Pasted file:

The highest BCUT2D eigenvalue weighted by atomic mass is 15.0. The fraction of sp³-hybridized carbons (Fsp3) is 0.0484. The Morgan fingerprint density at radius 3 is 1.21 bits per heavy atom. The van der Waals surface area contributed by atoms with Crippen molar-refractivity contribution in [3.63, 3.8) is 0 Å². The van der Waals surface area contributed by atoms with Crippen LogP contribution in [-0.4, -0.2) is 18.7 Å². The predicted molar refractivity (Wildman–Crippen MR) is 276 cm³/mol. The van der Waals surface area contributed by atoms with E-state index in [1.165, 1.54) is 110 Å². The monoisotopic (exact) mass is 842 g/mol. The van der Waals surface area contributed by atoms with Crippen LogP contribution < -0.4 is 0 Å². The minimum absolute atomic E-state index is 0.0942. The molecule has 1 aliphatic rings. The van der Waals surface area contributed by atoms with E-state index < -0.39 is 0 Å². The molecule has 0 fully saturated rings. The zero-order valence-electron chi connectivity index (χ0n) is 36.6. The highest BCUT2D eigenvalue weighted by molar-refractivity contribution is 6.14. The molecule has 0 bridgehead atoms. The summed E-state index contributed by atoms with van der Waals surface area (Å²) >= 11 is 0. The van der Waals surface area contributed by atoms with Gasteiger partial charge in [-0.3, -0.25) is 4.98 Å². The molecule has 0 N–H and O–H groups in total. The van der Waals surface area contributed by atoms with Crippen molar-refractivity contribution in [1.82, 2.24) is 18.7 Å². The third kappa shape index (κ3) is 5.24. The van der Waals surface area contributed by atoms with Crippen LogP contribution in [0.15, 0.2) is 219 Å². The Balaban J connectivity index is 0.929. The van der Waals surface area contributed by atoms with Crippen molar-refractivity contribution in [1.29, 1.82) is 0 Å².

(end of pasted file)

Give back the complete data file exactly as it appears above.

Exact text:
The highest BCUT2D eigenvalue weighted by atomic mass is 15.0. The fraction of sp³-hybridized carbons (Fsp3) is 0.0484. The Morgan fingerprint density at radius 3 is 1.21 bits per heavy atom. The van der Waals surface area contributed by atoms with Crippen molar-refractivity contribution in [3.63, 3.8) is 0 Å². The van der Waals surface area contributed by atoms with Crippen LogP contribution in [-0.4, -0.2) is 18.7 Å². The predicted molar refractivity (Wildman–Crippen MR) is 276 cm³/mol. The van der Waals surface area contributed by atoms with E-state index in [1.165, 1.54) is 110 Å². The monoisotopic (exact) mass is 842 g/mol. The van der Waals surface area contributed by atoms with Crippen LogP contribution < -0.4 is 0 Å². The minimum absolute atomic E-state index is 0.0942. The molecule has 1 aliphatic rings. The van der Waals surface area contributed by atoms with E-state index < -0.39 is 0 Å². The molecule has 0 fully saturated rings. The zero-order valence-electron chi connectivity index (χ0n) is 36.6. The highest BCUT2D eigenvalue weighted by molar-refractivity contribution is 6.14. The molecule has 0 bridgehead atoms. The summed E-state index contributed by atoms with van der Waals surface area (Å²) >= 11 is 0. The van der Waals surface area contributed by atoms with Gasteiger partial charge in [-0.3, -0.25) is 4.98 Å². The molecule has 0 N–H and O–H groups in total. The van der Waals surface area contributed by atoms with Crippen molar-refractivity contribution in [1.82, 2.24) is 18.7 Å². The third kappa shape index (κ3) is 5.24. The van der Waals surface area contributed by atoms with Crippen LogP contribution in [0.15, 0.2) is 219 Å². The Balaban J connectivity index is 0.929. The van der Waals surface area contributed by atoms with Crippen molar-refractivity contribution in [1.29, 1.82) is 0 Å².